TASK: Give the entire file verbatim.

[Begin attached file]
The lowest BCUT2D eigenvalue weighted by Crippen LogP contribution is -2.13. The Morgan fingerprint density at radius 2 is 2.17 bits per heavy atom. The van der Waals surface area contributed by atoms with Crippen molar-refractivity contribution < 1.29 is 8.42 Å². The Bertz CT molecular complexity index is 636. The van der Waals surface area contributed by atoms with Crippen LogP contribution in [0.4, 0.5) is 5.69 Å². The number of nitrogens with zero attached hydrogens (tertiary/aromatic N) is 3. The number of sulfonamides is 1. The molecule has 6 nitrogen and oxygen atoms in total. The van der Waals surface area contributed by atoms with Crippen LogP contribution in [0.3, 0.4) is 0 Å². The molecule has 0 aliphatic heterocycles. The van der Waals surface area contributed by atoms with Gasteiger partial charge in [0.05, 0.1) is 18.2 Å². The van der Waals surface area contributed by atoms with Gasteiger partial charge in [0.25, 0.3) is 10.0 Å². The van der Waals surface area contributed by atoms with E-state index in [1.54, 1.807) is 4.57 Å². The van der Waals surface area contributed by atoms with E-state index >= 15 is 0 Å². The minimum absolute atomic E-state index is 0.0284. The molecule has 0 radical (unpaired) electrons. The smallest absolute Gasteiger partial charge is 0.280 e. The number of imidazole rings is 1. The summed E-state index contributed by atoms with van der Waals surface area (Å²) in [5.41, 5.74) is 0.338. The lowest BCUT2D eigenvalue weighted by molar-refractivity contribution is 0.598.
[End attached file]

The lowest BCUT2D eigenvalue weighted by Crippen LogP contribution is -2.13. The Morgan fingerprint density at radius 2 is 2.17 bits per heavy atom. The van der Waals surface area contributed by atoms with Crippen molar-refractivity contribution < 1.29 is 8.42 Å². The Bertz CT molecular complexity index is 636. The van der Waals surface area contributed by atoms with Crippen LogP contribution in [0.4, 0.5) is 5.69 Å². The number of nitrogens with zero attached hydrogens (tertiary/aromatic N) is 3. The number of sulfonamides is 1. The molecule has 6 nitrogen and oxygen atoms in total. The van der Waals surface area contributed by atoms with Crippen LogP contribution in [0.3, 0.4) is 0 Å². The molecule has 0 aliphatic heterocycles. The van der Waals surface area contributed by atoms with Gasteiger partial charge in [0.05, 0.1) is 18.2 Å². The van der Waals surface area contributed by atoms with Gasteiger partial charge in [0.25, 0.3) is 10.0 Å². The van der Waals surface area contributed by atoms with E-state index in [1.54, 1.807) is 4.57 Å². The van der Waals surface area contributed by atoms with E-state index >= 15 is 0 Å². The minimum absolute atomic E-state index is 0.0284. The molecule has 0 radical (unpaired) electrons. The smallest absolute Gasteiger partial charge is 0.280 e. The number of imidazole rings is 1. The summed E-state index contributed by atoms with van der Waals surface area (Å²) in [5.41, 5.74) is 0.338. The lowest BCUT2D eigenvalue weighted by molar-refractivity contribution is 0.598.